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Professor in the School of Modern Languages and Cultures+44 (0) 191 33 43434
Member of the Institute of Medieval and Early Modern Studies+44 (0) 191 33 43434


Before coming to Durham, I gained my PhD from the University of Cambridge, then was Lecturer at King’s College London. I have been the recipient of a Philip Leverhulme Prize and a Kennedy Scholarship to Harvard. 

Research interests

My research interests lie in literary studies, particularly French early modern authors, and cognition. My publications include Cosmos and Image in the Renaissance (2008), on love lyric and scientific poetry; a series of essays on literary apocalypses; and edited volumes or special journal issues, most recently Movement in Renaissance Literature (2018). 

My current book project, Rabelaisian Interactions: Social Cognition and the Early Novel (contracted with Boydell and Brewer), explores how early French novels invite us to reflect on interactive sense-making, and on the potential, the vulnerabilities, and the ethics of our interactions. The book has things to say about genres and generic hybridity; about textual design; about power, ethics and affect; and about friendship and community. At the same time, I aim to refine or complicate accounts of social cognition from the cognitive sciences (with particular focus on models of interaction) and to offer fresh approaches for cognitive literary studies.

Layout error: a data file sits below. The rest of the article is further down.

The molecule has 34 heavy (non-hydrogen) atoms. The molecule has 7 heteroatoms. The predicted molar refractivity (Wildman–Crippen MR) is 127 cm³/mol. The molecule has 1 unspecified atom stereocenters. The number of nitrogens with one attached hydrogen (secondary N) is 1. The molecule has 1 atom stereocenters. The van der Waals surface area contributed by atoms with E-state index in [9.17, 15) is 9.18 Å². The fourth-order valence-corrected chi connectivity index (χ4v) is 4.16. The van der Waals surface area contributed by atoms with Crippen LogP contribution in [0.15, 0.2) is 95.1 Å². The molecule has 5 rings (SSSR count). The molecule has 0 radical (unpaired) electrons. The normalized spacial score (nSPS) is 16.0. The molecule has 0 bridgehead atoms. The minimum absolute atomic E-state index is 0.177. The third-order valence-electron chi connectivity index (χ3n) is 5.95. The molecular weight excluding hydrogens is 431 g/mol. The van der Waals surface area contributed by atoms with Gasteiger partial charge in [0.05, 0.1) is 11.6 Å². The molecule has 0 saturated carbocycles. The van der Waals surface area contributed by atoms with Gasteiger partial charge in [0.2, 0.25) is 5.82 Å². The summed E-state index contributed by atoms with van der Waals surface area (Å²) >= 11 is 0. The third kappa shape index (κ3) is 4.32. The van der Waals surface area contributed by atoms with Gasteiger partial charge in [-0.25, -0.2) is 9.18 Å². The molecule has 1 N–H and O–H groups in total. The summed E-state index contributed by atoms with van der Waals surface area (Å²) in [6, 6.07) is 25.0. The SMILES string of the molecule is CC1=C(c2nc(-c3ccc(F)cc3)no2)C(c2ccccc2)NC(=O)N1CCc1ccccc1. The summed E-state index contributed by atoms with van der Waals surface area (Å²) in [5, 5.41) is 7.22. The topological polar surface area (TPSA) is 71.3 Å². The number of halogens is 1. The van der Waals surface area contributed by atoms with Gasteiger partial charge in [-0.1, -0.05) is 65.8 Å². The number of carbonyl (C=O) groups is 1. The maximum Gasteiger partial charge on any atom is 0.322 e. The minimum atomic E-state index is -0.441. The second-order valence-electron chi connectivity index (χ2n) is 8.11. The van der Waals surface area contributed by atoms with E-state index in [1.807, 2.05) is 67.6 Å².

The book project is related to my involvement in collaborative work exploring cognitive approaches to literature, as Research Lecturer on the project ‘Literature as an Object of Knowledge’, directed by Terence Cave, and through various projects subsequently, including two international workshops on kinesis and mindreading that I co-directed with Tim Chesters. 

Postgraduate Supervision

I have supervised theses on a variety of literary topics and welcome enquiries from students who wish to pursue PhDs in areas broadly related to my research interests.

Research interests

  • Sixteenth-century French literature, culture, thought, and history
  • Cognitive sciences and literature
  • Apocalypse and 'poetic prophecy'
  • Movement and embodiment in literature
  • Specificities of literary 'thinking' in relation to other modes of knowledge


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